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Rare Pair of Antique Bronze Vajra or Dorje

Combined Weight 2.88 kilos (6 lb 5 ½ oz)  Size 31.5 x 11.5 cm (12 ½ x 4 ½ inches).

Superb Rare Pair of Large Bronze Antique Bhutanese Monastery Vajra or Dorje

Availability: Out Of Stock

Rare Pair of Antique Bronze Vajra or Dorje

Combined Weight 2.88 kilos (6 lb 5 ½ oz)  Size 31.5 x 11.5 cm (12 ½ x 4 ½ inches).


This magnificent and rare pair of large antique ceremonial Vajra or Dorje were originally acquired in Nepal for myself, and not intended for sale.  I was immediately struck by their sacred symbolism, sheer beauty, size and condition, and an inexplicable sense of their potency, but now I am ready to part with them to help fund my humanitarian work in Nepal. 



The Nepali antique dealer from whom they were purchased said they were at least 150 years old and would have come from a private Bhutanese Monastery, and placed either side of the main entrance.



These 5-pronged Vajra have been beautifully matched and cast in bronze, then hand finished.  The middle prong is made of iron, and prayer flags would have been attached to each of the small rings at the end of the sea monster ‘macaras’. They have a fabulous antique bronze colour and patina.


It is extremely rare to find a matching pair of antique dorje in any size, and these are in exceptional museum quality condition. The buyer will not be disappointed – they are wonderful!

Ritual Object in Tibetan Buddhism

The vajra is a literal ritual object associated with Tibetan Buddhism, also called by its Tibetan name, Dorje. It is the symbol of the Vajrayana school of Buddhism, which is the tantric branch that contains rituals said to allow a follower to achieve enlightenment in a single lifetime, in a thunderbolt flash of indestructible clarity.


The vajra objects usually are made of bronze, vary in size, and have three, five or nine spokes that usually close at each end in a lotus shape. The number of spokes and the way they meet at the ends have numerous symbolic meanings.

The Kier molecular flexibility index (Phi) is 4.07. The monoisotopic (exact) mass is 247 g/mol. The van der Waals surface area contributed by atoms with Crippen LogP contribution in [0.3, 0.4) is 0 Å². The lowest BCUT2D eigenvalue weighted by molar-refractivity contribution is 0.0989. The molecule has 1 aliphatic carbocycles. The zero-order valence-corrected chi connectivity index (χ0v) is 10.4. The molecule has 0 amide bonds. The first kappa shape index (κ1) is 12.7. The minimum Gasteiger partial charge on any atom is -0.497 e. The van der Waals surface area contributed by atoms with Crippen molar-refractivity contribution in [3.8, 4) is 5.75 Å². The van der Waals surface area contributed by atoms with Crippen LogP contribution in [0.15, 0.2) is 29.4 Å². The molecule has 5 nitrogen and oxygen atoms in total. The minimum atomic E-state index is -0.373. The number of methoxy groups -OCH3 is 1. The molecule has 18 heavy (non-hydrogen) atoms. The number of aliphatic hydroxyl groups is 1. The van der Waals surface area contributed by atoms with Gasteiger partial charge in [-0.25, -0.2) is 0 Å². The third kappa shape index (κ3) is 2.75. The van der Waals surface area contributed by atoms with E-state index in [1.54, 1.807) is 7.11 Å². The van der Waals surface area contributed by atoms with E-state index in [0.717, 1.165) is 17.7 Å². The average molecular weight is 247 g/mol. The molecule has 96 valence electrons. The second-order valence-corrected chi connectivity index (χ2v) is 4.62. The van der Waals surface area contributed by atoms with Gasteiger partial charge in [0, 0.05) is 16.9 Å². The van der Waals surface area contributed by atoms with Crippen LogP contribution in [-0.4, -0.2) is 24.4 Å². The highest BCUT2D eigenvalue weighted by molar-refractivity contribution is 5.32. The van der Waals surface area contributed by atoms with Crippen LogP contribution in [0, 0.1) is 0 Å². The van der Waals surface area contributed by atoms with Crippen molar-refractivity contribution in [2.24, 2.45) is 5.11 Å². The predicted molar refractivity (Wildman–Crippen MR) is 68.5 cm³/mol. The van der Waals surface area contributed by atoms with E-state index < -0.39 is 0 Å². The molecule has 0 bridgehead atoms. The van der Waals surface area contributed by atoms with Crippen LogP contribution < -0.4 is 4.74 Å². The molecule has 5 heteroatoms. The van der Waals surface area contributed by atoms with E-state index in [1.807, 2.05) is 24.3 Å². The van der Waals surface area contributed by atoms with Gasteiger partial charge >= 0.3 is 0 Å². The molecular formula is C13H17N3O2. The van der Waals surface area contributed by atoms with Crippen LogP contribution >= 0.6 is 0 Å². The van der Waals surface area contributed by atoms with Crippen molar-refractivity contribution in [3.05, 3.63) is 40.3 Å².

In Tibetan ritual, the vajra often is used together with a bell (ghanta). The vajra is held in the left hand and represents the male principle—upaya, referring to action or means. The bell is held in the right hand and represents the female principle—prajna, or wisdom.


Tantric Buddhist Iconography

The vajra as symbol predates Buddhism and was found in ancient Hinduism. The Hindu rain god Indra, who later evolved into Buddhist Sakra figure, had the thunderbolt as his symbol. And the 8th-century tantric master, Padmasambhava, used the vajra to conquer the non-Buddhist gods of Tibet.


In tantric iconography, several figures often hold the vajra, including Vajrasattva, Vajrapani, and Padmasambhava. Vajrasttva is seen in a peaceful pose with the vajra held to his heart. Wrathful Vajrapani wields it as a weapon above his head. When used as a weapon, it is thrown to stun the opponent, and then bind him with a vajra lasso.


Symbolic Meaning of the Vajra Ritual Object

At the center of the vajra is a small flattened sphere which is said to represent the underlying nature of the universe. It is sealed by the syllable hum (hung), representing freedom from karma, conceptual thought, and the groundlessness of all dharmas. Outward from the sphere, there are three rings on each side, which symbolize the three-fold bliss of Buddha nature. The next symbol found on the vajra as we progress outward are two lotus flowers, representing Samsara (the endless cycle of suffering) and Nirvana (release from Samsara). The outer prongs emerge from symbols of Makaras, sea monsters. 


The number of prongs and whether they have closed or open tines is variable, with different forms having different symbolic meanings. The most common form is the five-pronged vajra, with four outer prongs and one central prong. These may be considered to represent the five elements, the five poisons, and the five wisdoms. The tip of the central prong is often shaped like a tapering pyramid.


By Barbara O'Brien. "The Vajra (Dorje) as a Symbol in Buddhism."